The genius of this show is in the details. The fleeting looks. Microexpressions. Conversations that aren’t said out loud. Nora, like a cat, batting a vase off a table. When 355 shines her flashlight over Yorick, who is cowering behind a desk, she rolls her eyes. Kim’s phony smile vanishes the moment she moves her gaze away from 355. Jennifer’s face sags after successfully persuading a bereaved mother to return to work despite the fact that her own son is still alive.
To be fair to the original material, these intricacies constitute an X factor that no two-dimensional comics writer or artist could ever hope to achieve without wandering into inelegant, heavy-handed territory (which would defeat the purpose, anyway). They turn caricatures into complex human beings that we might love, admire, or despise for both what they say and what they don’t say.
Take Yorick’s wisecracks, for example. They’re amusing at times, but in a room full of ladies serious about keeping him safe and saving the planet, they come across as dark and useless, the stubborn sarcasm of a child refusing to realize that his life is no longer solely his own. (On the page, on the other hand, his zingers come off as punchlines, bolstering his relatability among a primarily male audience.)
Simultaneously, it’s much simpler to perceive him as both an immature, entitled baby-man and a terribly insecure, genuinely pitiful man suffering from the world’s worst case of survivor’s guilt. He tells his mother and himself that he and Beth are engaged; it’s a terrible, life-saving lie, the only way he can make sense of the events of that night and his obsession with finding her. He realizes that he is ordinary, not a “bright person” like his mother, but he believes that his ordinary status absolves him of duty beyond his own desires. It’s the old defense of “I never wash laundry because I’m not good at it.”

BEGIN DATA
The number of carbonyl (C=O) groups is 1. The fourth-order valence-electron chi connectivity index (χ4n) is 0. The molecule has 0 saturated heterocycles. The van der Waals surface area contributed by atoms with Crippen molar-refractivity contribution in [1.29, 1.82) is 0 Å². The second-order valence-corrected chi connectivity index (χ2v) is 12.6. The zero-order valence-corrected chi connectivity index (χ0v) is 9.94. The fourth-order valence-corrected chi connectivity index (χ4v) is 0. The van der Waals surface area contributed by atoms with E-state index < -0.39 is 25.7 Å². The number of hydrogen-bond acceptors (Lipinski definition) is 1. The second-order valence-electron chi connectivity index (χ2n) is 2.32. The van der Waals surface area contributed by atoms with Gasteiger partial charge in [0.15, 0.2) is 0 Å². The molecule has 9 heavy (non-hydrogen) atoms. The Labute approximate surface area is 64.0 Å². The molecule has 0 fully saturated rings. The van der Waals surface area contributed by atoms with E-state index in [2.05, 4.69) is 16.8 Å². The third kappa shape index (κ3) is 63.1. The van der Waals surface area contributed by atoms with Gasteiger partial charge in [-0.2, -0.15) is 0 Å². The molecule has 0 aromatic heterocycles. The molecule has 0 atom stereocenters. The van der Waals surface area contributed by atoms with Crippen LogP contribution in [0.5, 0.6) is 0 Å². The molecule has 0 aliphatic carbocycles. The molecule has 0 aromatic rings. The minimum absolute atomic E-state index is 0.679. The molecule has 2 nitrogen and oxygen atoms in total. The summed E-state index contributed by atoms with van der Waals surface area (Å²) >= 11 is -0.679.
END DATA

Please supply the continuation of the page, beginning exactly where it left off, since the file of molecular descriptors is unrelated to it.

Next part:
As his existence becomes more difficult to ensure, this unpleasant combination of creative incapacity will almost likely become more toxic. It begins with his complete contempt for concealment, as he stalks Ampersand through the halls of the Pentagon late at night, completely maskless. When Jennifer and 355 manage to get away from their run-in with Marla Campbell (by gaslighting the frazzled woman), he takes out his terror, as well as some delayed sadness over his father, on both of them for not having taken away all the bodies yet. He even gorges himself on pasta to the point of puking, as if he’s a youngster who’s had his iPad taken away.
Meanwhile, 355, the undisputed queen of trouble, reigns supreme. She’s been so properly prepared for this type of operation that even the president is rendered speechless by her command of the situation. She sequesters, manipulates, bribes, and then cleanly disposes of the two pilots who flew them back from New York, all while keeping the number of people who know Yorick is alive to a manageable three. (Christine [Jess Salgueiro], Jennifer’s aide, is far too perceptive for her own good and detects her boss’s erratic behavior.)
At the same time, she’s juggling a few side assignments, such as persuading the president that keeping Yorick in the Pentagon is too dangerous and investigating experts who might be able to figure out why this guy and his monkey survived. Dr. Allison Mann, a brilliant, groundbreaking geneticist at Harvard whose unconventional methods — including seeking grant money from Saudi Arabia, a decidedly unkosher move that got her flagged and disqualified by the FBI — make her just enough of a loose cannon to avoid suspicion if she went dark in the scientific community.